I draw here on the writing of Elizabethan historian R. H. Tawney and his reflections on the massive turnover of land that transpired in Europe between roughly 1500 and 1700 with the draining of northern Europe and enclosure of its forest frontier. Everywhere, land exchange resulted in the rapid escalation of prices, with the result of new political relationships with the peasantry characterized by enclosure, depopulation, riot, and suppression. In England, these patterns were intensified by an added factor: the breakup of monastic lands, which were turned over first to the crown and then to agents who sold them to the highest bidder. For these reasons, the turnover was greater, the gentry turned over more rapidly, their hold and rights to land were preserved more tenuously, and they had more to fear from an outright peasant rebellion of the kind embodied by the Levellers.

Based on his study of the English Civil War, Tawney reached the conclusion that land politics, rather than democratic ideas, were at the heart of the age of revolutions that created modern nations and the system of classes. Ownership in land, he reminded his readers, meant more than ownership in other forms of property. It presented political status -- the right to vote, the right to a title -- for the vote was linked to land ownership in England until 1867. It also gave social status. Land owners built country houses and began to participate in a world of political influence based on hospitality given to royalty and political office holders. Finally, ownership in alienable land meant unprecedented powers of social engineering rarely seen in Feudal systems. Land owners cleared villages and built new ones; they *had* to, in order to keep up with the increasingly extensive use of agriculture by their competitors. The regime of alienable property in land that emerged from the Civil War, buoyed by the theory of Thomas Hobbes, was in almost every sense -- the sense of creating a power elite, the sense of depriving the working class of economic and political access -- based on how it preserved the rights to property in land.

According to the subdiscipline of moral geography, this centrality of land ownership to modern liberalism in fact masks many of the most urgent issues of class, race, and gender participation in the modern era. We accept the built environment -- the separation of mother's house from father's work, the segregation of black and white neighborhoods -- as entirely natural. Looking backwards from the postwar twentieth century, the reform movements that receive the most press have been those dealing in abstract rights involving court and market. Yet the spatial structuration of our cities, farms, and nations conceals within it boundaries that demarcate access and inclusion. They are invisible to all except a radical tradition that has stressed the significance of land to the experience of contemporary governance.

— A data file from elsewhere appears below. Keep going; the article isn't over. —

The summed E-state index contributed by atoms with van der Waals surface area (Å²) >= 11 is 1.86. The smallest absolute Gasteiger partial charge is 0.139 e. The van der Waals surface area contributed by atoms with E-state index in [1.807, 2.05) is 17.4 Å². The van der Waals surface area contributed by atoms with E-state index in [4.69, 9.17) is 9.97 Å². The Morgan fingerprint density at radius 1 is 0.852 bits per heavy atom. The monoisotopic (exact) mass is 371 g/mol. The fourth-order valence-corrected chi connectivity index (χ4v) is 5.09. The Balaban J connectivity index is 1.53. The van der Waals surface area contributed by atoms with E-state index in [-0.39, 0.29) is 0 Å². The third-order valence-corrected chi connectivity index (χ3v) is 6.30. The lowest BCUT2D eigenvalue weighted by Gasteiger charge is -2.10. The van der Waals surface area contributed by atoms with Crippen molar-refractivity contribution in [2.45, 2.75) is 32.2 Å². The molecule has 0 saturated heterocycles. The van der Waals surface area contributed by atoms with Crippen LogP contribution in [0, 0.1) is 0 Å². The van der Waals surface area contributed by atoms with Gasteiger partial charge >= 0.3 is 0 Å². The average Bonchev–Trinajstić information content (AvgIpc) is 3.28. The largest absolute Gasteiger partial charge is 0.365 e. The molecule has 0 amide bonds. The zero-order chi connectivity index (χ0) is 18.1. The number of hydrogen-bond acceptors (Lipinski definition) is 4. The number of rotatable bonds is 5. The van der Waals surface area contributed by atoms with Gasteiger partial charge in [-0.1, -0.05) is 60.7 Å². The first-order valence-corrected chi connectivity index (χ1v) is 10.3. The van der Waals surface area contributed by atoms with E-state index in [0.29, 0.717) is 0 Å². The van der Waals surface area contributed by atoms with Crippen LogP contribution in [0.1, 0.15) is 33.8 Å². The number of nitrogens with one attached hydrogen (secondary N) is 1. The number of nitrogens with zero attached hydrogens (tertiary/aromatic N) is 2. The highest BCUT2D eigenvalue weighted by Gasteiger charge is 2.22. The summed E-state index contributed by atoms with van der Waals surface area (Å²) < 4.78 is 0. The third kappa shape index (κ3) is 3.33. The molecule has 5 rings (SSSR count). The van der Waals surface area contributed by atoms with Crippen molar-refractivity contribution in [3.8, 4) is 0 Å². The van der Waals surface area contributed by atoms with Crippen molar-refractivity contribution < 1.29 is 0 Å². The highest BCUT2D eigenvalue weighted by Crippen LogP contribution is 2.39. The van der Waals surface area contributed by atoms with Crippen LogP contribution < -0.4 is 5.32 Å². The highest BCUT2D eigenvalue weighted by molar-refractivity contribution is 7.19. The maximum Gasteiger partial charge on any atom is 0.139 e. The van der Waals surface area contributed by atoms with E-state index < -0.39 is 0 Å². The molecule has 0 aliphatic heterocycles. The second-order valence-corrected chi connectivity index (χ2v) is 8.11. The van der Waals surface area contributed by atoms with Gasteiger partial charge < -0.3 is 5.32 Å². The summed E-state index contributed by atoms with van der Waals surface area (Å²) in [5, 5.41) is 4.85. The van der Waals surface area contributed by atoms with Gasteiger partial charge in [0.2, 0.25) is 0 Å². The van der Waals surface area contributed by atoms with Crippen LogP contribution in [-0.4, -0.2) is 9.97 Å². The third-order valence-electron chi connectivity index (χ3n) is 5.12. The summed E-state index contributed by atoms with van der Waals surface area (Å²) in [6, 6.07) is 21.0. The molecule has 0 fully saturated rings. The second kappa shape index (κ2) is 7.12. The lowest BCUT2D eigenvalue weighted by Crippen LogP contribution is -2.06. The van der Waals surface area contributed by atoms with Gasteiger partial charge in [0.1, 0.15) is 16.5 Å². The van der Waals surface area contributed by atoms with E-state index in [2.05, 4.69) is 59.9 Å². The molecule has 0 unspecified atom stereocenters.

Twenty-first century events threaten to again put the land at the center of analysis. Rapid turnovers in the foreclosure crisis, the devolution of state infrastructure, the spiraling cost of real estate, reverse white flight, and new back-to-the-land and utopian movements taking over the abandoned cities of Detroit, Cleveland, and Pittsburgh, mean that land ownership issues have captured attention. In addition, new methodologies like collaborative mapping and GIS have offered the infrastructure for participatory efforts to make sense of these new forces that determine so much of contemporary inclusion in market and politics. Finally, the fabrication of the digital commons creates a plane of virtual real estate where the same issues of participation, visibility, social engineering, alienability and exclusion apply as with land. The enclosure of this virtual commons and its contestation through the Net Neutrality movement are among the most important political crises of our day. We could even point, with Eleanor Ostrom, to connections between death of the commons in traditional cultures and the increasing likelihood of exhausting natural resources linked to land -- which after all can be turned over at rapid rates.

So here is the hypothesis I draw: the problem with modernity isn't capitalism or government per se; the problem is land and the way capital and government have been tied to it. The land reform movement of the nineteenth century was the most courageous attempt to reform those dealings, and the crises of not having reformed them linger with us to this day.